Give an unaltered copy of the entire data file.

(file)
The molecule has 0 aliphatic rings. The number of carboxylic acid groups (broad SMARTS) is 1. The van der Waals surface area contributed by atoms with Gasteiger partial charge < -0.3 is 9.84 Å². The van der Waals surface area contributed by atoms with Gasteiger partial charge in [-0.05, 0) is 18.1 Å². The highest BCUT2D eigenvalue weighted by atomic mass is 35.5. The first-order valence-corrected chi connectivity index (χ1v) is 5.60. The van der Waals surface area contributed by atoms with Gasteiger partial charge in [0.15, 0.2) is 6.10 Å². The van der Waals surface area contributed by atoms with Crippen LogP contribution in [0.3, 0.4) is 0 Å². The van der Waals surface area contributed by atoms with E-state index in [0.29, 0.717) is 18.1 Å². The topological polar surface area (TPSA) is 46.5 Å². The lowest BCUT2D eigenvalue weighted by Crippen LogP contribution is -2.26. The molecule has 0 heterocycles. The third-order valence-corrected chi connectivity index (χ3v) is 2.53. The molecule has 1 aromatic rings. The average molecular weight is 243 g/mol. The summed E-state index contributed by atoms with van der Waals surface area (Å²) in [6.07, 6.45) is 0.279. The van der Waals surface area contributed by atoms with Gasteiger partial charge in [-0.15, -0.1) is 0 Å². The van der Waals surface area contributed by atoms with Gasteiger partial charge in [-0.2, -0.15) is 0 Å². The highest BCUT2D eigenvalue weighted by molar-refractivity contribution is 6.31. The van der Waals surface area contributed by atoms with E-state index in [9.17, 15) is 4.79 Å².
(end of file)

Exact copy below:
The molecule has 0 aliphatic rings. The number of carboxylic acid groups (broad SMARTS) is 1. The van der Waals surface area contributed by atoms with Gasteiger partial charge < -0.3 is 9.84 Å². The van der Waals surface area contributed by atoms with Gasteiger partial charge in [-0.05, 0) is 18.1 Å². The highest BCUT2D eigenvalue weighted by atomic mass is 35.5. The first-order valence-corrected chi connectivity index (χ1v) is 5.60. The van der Waals surface area contributed by atoms with Gasteiger partial charge in [0.15, 0.2) is 6.10 Å². The van der Waals surface area contributed by atoms with Crippen LogP contribution in [0.3, 0.4) is 0 Å². The van der Waals surface area contributed by atoms with E-state index in [0.29, 0.717) is 18.1 Å². The topological polar surface area (TPSA) is 46.5 Å². The lowest BCUT2D eigenvalue weighted by Crippen LogP contribution is -2.26. The molecule has 0 heterocycles. The third-order valence-corrected chi connectivity index (χ3v) is 2.53. The molecule has 1 aromatic rings. The average molecular weight is 243 g/mol. The summed E-state index contributed by atoms with van der Waals surface area (Å²) in [6.07, 6.45) is 0.279. The van der Waals surface area contributed by atoms with Gasteiger partial charge in [-0.15, -0.1) is 0 Å². The van der Waals surface area contributed by atoms with Gasteiger partial charge in [-0.2, -0.15) is 0 Å². The highest BCUT2D eigenvalue weighted by molar-refractivity contribution is 6.31. The van der Waals surface area contributed by atoms with E-state index in [9.17, 15) is 4.79 Å².